The Australian dollar continued to slide in overnight trade, weighed down by persistent concerns surrounding next Thursday’s EU referendum vote in the UK and continues strength in US economic data, keeping the door ajar for a potential US rate increase as early as late July.
“Markets had more tell-tale signs of higher volatility as the day closed yesterday, with Brexit polls and fears dogging Sterling and equity markets on the defensive,” said David de Garis, senior economist at the NAB in his Wednesday morning note.
“Early in the London session the AUD was opened to a degree of selling, having traded in the high 73s/74 region in the morning, falling to 0.7330 before recovering as risk sentiment stabilised as the US session wore on.”
Alongside continued Brexit concerns, de Garis notes that US retail sales data for May also topped expectations, suggesting that a potential near-term rate hike from the US Federal Reserve remains a possibility.
“After strong April retail sales report (+1.3%), markets were expecting a further 0.3% in May, the result somewhat better at 0.5%. The so-called retail sales “control group” that feeds into consumption estimates in GDP, rose by a solid 0.4% (consensus was 0.3%) with April also revised up a tenth,” said de Garis.
“Following this report, the Atlanta Fed’s GDPNow estimate for Q2 was revised up to 2.8% from 2.5% from higher than expected consumption that was revised up to 3.9% from 3.5% before the retail sales report.
“All this points to signs of continued economic growth through the June quarter and keeps the July 28 FOMC in the frame for the Fed for a hike providing positive data prints continue, including a more growth-friendly June payrolls report as well as all the other event risk such as next week’s Brexit referendum.”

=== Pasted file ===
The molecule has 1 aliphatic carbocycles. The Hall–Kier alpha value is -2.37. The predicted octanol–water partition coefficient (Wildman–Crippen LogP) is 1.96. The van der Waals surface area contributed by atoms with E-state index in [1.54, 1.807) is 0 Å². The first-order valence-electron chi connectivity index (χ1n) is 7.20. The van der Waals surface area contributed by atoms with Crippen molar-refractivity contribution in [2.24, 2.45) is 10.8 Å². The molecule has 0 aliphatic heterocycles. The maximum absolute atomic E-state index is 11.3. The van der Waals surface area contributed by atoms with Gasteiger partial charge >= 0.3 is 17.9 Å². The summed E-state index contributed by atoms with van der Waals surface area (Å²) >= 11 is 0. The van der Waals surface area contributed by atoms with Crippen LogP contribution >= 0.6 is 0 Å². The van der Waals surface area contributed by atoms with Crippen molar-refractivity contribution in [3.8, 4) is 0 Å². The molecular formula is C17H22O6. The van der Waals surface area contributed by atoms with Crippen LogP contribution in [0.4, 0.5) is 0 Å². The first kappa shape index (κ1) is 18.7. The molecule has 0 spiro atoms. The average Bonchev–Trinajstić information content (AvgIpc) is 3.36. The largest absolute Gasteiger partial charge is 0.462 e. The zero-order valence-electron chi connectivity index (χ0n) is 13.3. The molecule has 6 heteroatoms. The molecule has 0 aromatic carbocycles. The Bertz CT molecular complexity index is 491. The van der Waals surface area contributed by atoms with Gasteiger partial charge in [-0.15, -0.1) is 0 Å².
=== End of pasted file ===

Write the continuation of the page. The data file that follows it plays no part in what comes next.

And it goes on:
As a result the AUD/USD closed Tuesday’s session buying .7356, down 0.39% on Monday’s closing level.
In recent trade the AUD/USD has slipped further, currently trading at .7341 as at 7.45am AEST.
Looking ahead to Wednesday trade in Asia, de Garis notes that the economic calendar is devoid of major market moving events.
“Locally there is the weekly and monthly Australia consumer confidence/consumer sentiment reports that we expect to come and go with little to no market fanfare,” says de Garis. “That’s pretty much it for the Asia session as far as scheduled data reports is concerned.”
“China’s new yuan loans and aggregate financing reports for May remain due for release any day now,” he adds.
In the early hours of Thursday morning (AEST) the US Federal Reserve will also deliver its June monetary policy decision, an event that is likely to be heavily scrutinised by markets for any clues as to when the Fed may deliver another increase in interest rates.
The policy statement and updated Fed forecasts, including individual FOMC rate views known as simply as the “dots”, will be released at 4am AEST.
That will be followed by US FOMC chair Janet Yellen’s press conference 30 minutes later at 4.30am AEST.
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